The Consumer Distress Index, published by CredAbility, found that the average U.S. household is under less financial stress these days, most likely due to factors such as added jobs and the mild winter weather this year.
Overall, U.S. households scored 69.9 out of 100 points, with a score under 70 indicating a state of financial distress. While still 0.1 points shy of rising above the distress category, the score is an improvement from the previous quarterÃ¢â‚¬â„¢s 67.6.
Also, 69.9 is the highest score since the 2008 third quarter and the 2.3 point increase from the previous quarter is the highest quarterly jump in seven years.
The index measures financial distress by taking into account five categories: employment, housing, credit, how families manage household budgets, and net worth.
""At long last, the average U.S. household is on the verge of moving out of financial distress,"" said Mark Cole, chief operating officer of CredAbility and author of the index.
Cole added that while finances are still tight, so long as gains in employment and housing continue, the financial health of the average U.S. household will further stabilize.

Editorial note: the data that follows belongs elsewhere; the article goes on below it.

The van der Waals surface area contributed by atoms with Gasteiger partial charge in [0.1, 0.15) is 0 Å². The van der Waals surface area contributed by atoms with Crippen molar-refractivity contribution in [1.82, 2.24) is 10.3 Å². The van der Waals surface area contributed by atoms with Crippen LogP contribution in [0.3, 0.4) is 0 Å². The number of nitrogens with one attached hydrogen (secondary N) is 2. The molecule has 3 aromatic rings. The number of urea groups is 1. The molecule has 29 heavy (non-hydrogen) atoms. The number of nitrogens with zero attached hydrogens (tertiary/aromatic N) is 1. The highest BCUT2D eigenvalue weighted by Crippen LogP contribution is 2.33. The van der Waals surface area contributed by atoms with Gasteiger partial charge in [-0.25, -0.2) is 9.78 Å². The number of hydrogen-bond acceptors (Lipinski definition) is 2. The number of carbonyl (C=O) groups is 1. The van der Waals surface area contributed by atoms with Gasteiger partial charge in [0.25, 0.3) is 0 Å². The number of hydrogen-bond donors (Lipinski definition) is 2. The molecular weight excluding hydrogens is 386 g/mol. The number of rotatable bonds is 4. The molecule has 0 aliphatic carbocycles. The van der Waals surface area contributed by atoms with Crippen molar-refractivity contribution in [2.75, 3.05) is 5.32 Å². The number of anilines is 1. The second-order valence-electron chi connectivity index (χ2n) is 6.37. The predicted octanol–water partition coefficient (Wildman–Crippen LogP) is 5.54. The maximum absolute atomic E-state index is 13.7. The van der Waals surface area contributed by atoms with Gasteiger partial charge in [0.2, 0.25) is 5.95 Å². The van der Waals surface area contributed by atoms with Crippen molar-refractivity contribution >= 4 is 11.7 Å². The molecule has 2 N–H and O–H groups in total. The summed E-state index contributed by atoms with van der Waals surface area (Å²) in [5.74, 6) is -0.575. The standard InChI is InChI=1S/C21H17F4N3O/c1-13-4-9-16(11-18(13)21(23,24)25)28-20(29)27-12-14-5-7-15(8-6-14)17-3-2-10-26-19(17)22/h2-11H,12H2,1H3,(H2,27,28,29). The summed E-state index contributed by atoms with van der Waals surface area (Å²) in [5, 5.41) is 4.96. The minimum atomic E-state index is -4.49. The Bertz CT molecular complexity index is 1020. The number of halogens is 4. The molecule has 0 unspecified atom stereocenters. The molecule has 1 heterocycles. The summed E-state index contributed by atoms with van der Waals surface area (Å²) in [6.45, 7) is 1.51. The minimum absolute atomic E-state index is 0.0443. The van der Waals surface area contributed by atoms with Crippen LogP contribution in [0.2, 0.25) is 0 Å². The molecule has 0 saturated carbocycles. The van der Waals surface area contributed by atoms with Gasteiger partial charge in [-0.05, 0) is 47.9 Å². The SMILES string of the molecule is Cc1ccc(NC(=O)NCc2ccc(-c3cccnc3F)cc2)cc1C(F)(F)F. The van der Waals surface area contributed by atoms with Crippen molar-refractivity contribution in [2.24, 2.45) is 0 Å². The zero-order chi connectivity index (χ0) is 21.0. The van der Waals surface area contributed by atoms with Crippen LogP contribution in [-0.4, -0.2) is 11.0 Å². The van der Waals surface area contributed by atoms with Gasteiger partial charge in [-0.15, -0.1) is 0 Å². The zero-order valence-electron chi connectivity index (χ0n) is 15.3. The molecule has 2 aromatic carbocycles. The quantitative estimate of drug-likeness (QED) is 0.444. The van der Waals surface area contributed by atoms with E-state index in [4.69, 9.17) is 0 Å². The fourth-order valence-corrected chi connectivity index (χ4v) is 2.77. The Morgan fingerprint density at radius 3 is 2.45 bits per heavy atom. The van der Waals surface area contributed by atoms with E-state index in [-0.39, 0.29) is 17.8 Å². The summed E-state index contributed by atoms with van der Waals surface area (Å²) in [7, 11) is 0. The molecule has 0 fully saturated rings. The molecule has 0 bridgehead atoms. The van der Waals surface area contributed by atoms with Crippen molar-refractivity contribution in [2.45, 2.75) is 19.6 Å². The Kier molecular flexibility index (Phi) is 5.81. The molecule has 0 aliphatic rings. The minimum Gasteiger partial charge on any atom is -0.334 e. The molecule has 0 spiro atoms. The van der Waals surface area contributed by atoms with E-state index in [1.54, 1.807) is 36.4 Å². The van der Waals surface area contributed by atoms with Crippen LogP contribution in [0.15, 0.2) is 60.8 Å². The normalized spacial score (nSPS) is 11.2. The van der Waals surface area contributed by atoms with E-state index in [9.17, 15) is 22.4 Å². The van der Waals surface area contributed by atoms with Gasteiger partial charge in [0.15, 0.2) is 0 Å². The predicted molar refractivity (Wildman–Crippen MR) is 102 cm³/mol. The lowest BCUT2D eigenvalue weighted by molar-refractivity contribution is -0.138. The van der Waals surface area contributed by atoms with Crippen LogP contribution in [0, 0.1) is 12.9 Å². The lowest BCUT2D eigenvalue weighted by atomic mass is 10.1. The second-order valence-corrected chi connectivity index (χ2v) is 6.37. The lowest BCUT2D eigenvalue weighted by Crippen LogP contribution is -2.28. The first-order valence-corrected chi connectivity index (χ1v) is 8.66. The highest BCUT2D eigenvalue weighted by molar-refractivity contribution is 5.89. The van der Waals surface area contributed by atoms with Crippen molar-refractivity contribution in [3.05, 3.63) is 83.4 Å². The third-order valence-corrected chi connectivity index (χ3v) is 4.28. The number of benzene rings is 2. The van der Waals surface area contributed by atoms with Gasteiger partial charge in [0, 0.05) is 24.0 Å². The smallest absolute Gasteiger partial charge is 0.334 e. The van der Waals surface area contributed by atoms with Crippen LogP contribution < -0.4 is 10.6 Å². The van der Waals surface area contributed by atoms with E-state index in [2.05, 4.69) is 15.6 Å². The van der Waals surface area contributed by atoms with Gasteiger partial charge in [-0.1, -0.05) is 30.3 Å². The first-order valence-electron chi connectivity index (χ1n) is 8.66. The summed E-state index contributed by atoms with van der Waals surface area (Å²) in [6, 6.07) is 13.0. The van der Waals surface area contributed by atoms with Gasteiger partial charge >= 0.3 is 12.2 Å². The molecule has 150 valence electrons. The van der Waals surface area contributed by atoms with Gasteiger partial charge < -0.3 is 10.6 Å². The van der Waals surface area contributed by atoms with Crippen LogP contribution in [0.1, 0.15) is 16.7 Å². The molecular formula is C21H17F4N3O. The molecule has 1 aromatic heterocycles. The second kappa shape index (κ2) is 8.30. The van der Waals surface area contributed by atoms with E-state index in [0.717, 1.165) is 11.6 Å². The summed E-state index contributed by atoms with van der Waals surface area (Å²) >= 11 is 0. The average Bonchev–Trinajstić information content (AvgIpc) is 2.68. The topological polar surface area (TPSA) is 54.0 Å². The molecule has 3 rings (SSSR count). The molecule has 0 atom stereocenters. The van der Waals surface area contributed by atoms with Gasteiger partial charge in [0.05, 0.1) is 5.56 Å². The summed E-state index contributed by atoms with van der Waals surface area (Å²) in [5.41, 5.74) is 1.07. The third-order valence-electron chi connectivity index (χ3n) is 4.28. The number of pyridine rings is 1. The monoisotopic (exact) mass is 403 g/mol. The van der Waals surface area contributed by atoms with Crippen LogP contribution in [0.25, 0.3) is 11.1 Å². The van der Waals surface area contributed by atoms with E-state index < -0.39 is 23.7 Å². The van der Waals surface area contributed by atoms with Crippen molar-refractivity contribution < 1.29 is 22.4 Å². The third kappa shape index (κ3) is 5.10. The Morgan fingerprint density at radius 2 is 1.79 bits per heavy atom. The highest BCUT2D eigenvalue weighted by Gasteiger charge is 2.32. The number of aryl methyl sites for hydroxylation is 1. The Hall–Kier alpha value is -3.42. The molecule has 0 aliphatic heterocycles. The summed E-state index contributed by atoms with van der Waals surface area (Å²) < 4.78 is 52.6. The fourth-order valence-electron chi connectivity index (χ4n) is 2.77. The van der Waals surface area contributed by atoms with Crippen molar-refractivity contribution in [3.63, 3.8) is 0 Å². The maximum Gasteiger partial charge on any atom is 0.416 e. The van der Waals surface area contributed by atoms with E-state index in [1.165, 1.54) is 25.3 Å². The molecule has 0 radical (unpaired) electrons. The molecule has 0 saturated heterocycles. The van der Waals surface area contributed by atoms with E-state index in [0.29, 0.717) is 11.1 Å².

CredAbility started measuring distress among households in the 25 largest metro statistical areas (MSAs) for the first quarter of 2012.
The five MSAs in the most financial distress were Tampa-St. Petersburg (57.9), Detroit (60), Miami-Fort Lauderdale-West Palm Beach (61.5), Atlanta (62.6), and Los Angeles, (62.7). All five areas lag the nation in employment and housing, accounting for their low scores.
The MSAs under the least amount of distress were Washington, D.C (74.1), Boston (73.1), Minneapolis-St. Paul (72.4), Honolulu (71.8), and Dallas-Fort Worth (70.1).
One common characteristic of the six most distressed MSAs was they all had financial distress scores under 50 in the employment category, with Los Angeles at the bottom with a score of 39.5.
Among the 50 states, the most distressed were Nevada (61.66), Georgia (64.04), Michigan (64.75), Mississippi (65.06) and Florida (65.70).
The states in the least amount of distress were North Dakota (84.01), South Dakota (80.21), Wyoming (79.21), Nebraska (79.18), and Vermont (77.75).
Overall, 28 states scored 70 or above during the first quarter.
CredAbility is a nonprofit credit counseling and education agency.